|The Inception of ‘Prayer’ in Islam
A Chronological Study
M Anwarul Islam
ISBN 984 70220 0030 1 2009 106p 215x136mm HB Tk.320.00 US$23.00
The concept of ‘prayer’ came into the religion of Islam soon after the ‘call’ to prophethood of Muhammad (pbuh) in 610 AD and by the time of his death in 632 AD, it was established as an obligatory ritual with all its liturgical details. The process of the inception of this significant ‘pillar’ of Islam within these 22 years has not yet been presented in a chronological order and this work is an effort towards such an order.
The research was based on information obtained from the three main sources, i.e., (i) the Qur’an, which is the holy book and the principal source of guideline for a Muslim, (ii) Hadith or the sayings, reported actions and anecdotes relating the words and deeds of Prophet Muhammad, and (iii) the sira (biography) of the Prophet. Most of the earliest biographies, dating back to the second century AH, have now been translated to English and the interpretation of the Qur’an as well as several versions of the chronology of revelation of its verses are available. The word ‘prayer’ (salat) is mentioned in the very first revealed surah (chapter) of the Qur’an. These two sources provided the data to establish a sequential development of prayer in the pre-Hijra period of Islam, i.e., during the life of the Prophet before his migration from the city of Makka to Madina in 622 AD. The Sahih (authentic) Hadith, whose compilation began about 150 years after the Prophet’s death, include a large number of his traditions on prayer, especially in the post-Hijra Madina. While the core aspects of a Muslim’s prayer, i.e., the basic manner of performance and its orientation towards a Qibla, were established in Makka, the final shape of the canonical prayer including the details of all the different prayers were finalised in Madina.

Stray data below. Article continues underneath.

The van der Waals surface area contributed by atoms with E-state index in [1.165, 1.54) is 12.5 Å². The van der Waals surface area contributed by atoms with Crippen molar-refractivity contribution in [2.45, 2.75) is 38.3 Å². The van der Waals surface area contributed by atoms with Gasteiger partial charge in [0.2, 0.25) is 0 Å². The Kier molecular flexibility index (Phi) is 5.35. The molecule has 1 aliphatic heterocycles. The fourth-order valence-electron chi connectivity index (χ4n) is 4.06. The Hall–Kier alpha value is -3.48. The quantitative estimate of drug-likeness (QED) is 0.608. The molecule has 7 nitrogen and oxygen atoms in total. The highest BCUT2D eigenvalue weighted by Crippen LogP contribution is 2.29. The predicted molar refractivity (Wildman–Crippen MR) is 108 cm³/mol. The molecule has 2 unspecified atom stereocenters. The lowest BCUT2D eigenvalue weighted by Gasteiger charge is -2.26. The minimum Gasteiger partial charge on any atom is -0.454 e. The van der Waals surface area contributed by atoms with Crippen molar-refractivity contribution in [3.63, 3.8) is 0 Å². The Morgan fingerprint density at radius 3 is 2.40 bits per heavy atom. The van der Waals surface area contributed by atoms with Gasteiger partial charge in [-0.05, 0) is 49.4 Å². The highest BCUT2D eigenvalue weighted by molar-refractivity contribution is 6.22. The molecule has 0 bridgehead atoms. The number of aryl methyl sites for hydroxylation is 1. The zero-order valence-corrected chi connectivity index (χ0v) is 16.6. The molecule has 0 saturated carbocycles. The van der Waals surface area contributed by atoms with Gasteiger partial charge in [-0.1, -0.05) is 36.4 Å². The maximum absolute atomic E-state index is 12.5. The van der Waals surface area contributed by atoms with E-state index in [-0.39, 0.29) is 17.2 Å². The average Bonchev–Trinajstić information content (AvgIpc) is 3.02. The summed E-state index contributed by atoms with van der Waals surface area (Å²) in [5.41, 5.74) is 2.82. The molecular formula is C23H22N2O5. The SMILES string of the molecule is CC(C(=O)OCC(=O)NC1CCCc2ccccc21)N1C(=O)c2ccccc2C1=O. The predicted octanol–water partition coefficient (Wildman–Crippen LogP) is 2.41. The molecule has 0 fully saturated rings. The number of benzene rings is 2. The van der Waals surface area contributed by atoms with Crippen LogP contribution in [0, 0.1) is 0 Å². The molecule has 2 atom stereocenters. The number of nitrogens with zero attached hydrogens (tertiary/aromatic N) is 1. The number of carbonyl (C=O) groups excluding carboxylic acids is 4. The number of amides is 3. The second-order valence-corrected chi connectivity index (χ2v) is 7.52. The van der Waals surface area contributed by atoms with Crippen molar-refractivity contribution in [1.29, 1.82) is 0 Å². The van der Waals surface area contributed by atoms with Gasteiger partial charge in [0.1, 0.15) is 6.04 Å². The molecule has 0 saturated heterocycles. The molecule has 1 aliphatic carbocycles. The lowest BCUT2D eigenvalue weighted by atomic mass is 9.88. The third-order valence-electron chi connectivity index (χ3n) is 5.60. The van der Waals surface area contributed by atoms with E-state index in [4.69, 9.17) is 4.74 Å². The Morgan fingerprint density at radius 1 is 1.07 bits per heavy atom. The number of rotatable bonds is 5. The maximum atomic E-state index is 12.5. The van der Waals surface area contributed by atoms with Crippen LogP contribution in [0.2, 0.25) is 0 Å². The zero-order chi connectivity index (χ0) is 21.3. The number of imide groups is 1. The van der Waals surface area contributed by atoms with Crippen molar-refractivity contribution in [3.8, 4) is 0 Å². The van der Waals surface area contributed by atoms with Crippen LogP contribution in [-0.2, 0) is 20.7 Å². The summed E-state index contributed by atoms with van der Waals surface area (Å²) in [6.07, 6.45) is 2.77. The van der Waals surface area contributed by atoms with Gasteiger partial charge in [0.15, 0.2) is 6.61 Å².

Muhammad Anwarul Islam is a retired engineer, architect and academic with some publications emanating from his personal research. He is one of the first five architects qualified in Bangladesh (BArch/1966) who also obtained BScEng (1957) and MSc (1974) degrees from the Bangladesh University of Engineering & Technology. Having worked in engineering design and architecture for eighteen years he left for England where he was awarded the degree of PhD by the University of Warwick in 1978. He then began a teaching career that continued until he retired from the Manchester School of Architecture in 2006. This included supervision of the research work of a number of PhD students of the University of Manchester and the Manchester Metropolitan University in various aspects of Islamic architecture.
Although Dr Islam’s early publications are in the field of structural design, all his recent works involve the influence o religious beliefs and practices on the architectural design of buildings in the Muslim world. The last one, entitled ‘The Dome of the Rock – Origin of its Octagonal Plan’, was published in ‘The Palestine Exploration Quarterly’ in 2007. The present book of the author is the outcome pf his last research n a field other than engineering or architecture.